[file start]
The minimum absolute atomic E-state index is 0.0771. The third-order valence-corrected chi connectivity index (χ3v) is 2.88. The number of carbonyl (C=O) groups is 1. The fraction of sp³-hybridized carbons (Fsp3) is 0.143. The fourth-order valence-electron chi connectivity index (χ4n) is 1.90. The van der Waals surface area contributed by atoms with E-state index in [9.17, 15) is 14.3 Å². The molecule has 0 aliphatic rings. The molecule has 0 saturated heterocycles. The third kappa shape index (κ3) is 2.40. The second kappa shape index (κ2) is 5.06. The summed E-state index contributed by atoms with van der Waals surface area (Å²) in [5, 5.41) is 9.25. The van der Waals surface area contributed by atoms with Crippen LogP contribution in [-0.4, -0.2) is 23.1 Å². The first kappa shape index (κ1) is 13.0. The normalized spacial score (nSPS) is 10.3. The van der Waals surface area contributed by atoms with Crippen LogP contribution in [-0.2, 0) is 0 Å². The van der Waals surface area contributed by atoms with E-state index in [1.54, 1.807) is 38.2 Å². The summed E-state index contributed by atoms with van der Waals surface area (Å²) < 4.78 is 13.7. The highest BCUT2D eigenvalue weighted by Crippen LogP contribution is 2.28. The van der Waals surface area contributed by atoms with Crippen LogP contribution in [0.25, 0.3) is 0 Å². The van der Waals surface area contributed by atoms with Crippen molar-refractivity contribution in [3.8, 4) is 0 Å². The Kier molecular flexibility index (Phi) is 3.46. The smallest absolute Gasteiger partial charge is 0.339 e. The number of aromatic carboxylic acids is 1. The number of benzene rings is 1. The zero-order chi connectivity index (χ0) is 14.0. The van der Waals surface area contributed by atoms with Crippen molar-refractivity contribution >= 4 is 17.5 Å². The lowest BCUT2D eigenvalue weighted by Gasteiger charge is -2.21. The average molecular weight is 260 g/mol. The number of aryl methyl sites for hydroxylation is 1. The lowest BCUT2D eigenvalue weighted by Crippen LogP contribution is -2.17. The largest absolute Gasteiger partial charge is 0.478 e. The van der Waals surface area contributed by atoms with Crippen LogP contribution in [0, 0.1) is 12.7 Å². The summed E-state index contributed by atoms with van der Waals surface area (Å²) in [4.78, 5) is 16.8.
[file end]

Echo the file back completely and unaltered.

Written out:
The minimum absolute atomic E-state index is 0.0771. The third-order valence-corrected chi connectivity index (χ3v) is 2.88. The number of carbonyl (C=O) groups is 1. The fraction of sp³-hybridized carbons (Fsp3) is 0.143. The fourth-order valence-electron chi connectivity index (χ4n) is 1.90. The van der Waals surface area contributed by atoms with E-state index in [9.17, 15) is 14.3 Å². The molecule has 0 aliphatic rings. The molecule has 0 saturated heterocycles. The third kappa shape index (κ3) is 2.40. The second kappa shape index (κ2) is 5.06. The summed E-state index contributed by atoms with van der Waals surface area (Å²) in [5, 5.41) is 9.25. The van der Waals surface area contributed by atoms with Crippen LogP contribution in [-0.4, -0.2) is 23.1 Å². The first kappa shape index (κ1) is 13.0. The normalized spacial score (nSPS) is 10.3. The van der Waals surface area contributed by atoms with Crippen LogP contribution in [-0.2, 0) is 0 Å². The van der Waals surface area contributed by atoms with E-state index in [1.54, 1.807) is 38.2 Å². The summed E-state index contributed by atoms with van der Waals surface area (Å²) < 4.78 is 13.7. The highest BCUT2D eigenvalue weighted by Crippen LogP contribution is 2.28. The van der Waals surface area contributed by atoms with Crippen LogP contribution in [0.25, 0.3) is 0 Å². The van der Waals surface area contributed by atoms with Crippen molar-refractivity contribution in [3.8, 4) is 0 Å². The Kier molecular flexibility index (Phi) is 3.46. The smallest absolute Gasteiger partial charge is 0.339 e. The number of aromatic carboxylic acids is 1. The number of benzene rings is 1. The zero-order chi connectivity index (χ0) is 14.0. The van der Waals surface area contributed by atoms with Crippen molar-refractivity contribution >= 4 is 17.5 Å². The lowest BCUT2D eigenvalue weighted by Gasteiger charge is -2.21. The average molecular weight is 260 g/mol. The number of aryl methyl sites for hydroxylation is 1. The lowest BCUT2D eigenvalue weighted by Crippen LogP contribution is -2.17. The largest absolute Gasteiger partial charge is 0.478 e. The van der Waals surface area contributed by atoms with Crippen LogP contribution in [0, 0.1) is 12.7 Å². The summed E-state index contributed by atoms with van der Waals surface area (Å²) in [4.78, 5) is 16.8.